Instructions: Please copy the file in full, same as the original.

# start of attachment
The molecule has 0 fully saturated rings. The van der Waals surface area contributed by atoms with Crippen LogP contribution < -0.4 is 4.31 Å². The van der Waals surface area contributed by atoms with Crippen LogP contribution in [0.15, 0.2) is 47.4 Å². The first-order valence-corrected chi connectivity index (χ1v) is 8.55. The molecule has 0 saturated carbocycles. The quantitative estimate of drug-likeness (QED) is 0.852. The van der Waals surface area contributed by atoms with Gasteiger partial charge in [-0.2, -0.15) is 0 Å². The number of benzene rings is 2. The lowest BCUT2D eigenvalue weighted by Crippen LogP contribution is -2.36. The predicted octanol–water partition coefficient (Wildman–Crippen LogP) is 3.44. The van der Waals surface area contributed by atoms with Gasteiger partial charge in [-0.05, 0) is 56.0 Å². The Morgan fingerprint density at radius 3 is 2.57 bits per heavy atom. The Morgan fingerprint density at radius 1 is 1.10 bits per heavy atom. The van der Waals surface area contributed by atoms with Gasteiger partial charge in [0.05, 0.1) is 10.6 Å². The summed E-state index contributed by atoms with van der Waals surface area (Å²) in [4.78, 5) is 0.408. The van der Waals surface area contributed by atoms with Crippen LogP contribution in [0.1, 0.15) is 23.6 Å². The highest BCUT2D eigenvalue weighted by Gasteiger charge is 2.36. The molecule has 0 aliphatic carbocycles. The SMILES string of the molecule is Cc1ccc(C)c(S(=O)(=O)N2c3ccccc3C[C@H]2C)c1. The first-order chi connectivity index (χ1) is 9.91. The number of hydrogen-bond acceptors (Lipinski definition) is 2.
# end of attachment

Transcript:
The molecule has 0 fully saturated rings. The van der Waals surface area contributed by atoms with Crippen LogP contribution < -0.4 is 4.31 Å². The van der Waals surface area contributed by atoms with Crippen LogP contribution in [0.15, 0.2) is 47.4 Å². The first-order valence-corrected chi connectivity index (χ1v) is 8.55. The molecule has 0 saturated carbocycles. The quantitative estimate of drug-likeness (QED) is 0.852. The van der Waals surface area contributed by atoms with Gasteiger partial charge in [-0.2, -0.15) is 0 Å². The number of benzene rings is 2. The lowest BCUT2D eigenvalue weighted by Crippen LogP contribution is -2.36. The predicted octanol–water partition coefficient (Wildman–Crippen LogP) is 3.44. The van der Waals surface area contributed by atoms with Gasteiger partial charge in [-0.05, 0) is 56.0 Å². The Morgan fingerprint density at radius 3 is 2.57 bits per heavy atom. The Morgan fingerprint density at radius 1 is 1.10 bits per heavy atom. The van der Waals surface area contributed by atoms with Gasteiger partial charge in [0.05, 0.1) is 10.6 Å². The summed E-state index contributed by atoms with van der Waals surface area (Å²) in [4.78, 5) is 0.408. The van der Waals surface area contributed by atoms with Crippen LogP contribution in [0.1, 0.15) is 23.6 Å². The highest BCUT2D eigenvalue weighted by Gasteiger charge is 2.36. The molecule has 0 aliphatic carbocycles. The SMILES string of the molecule is Cc1ccc(C)c(S(=O)(=O)N2c3ccccc3C[C@H]2C)c1. The first-order chi connectivity index (χ1) is 9.91. The number of hydrogen-bond acceptors (Lipinski definition) is 2.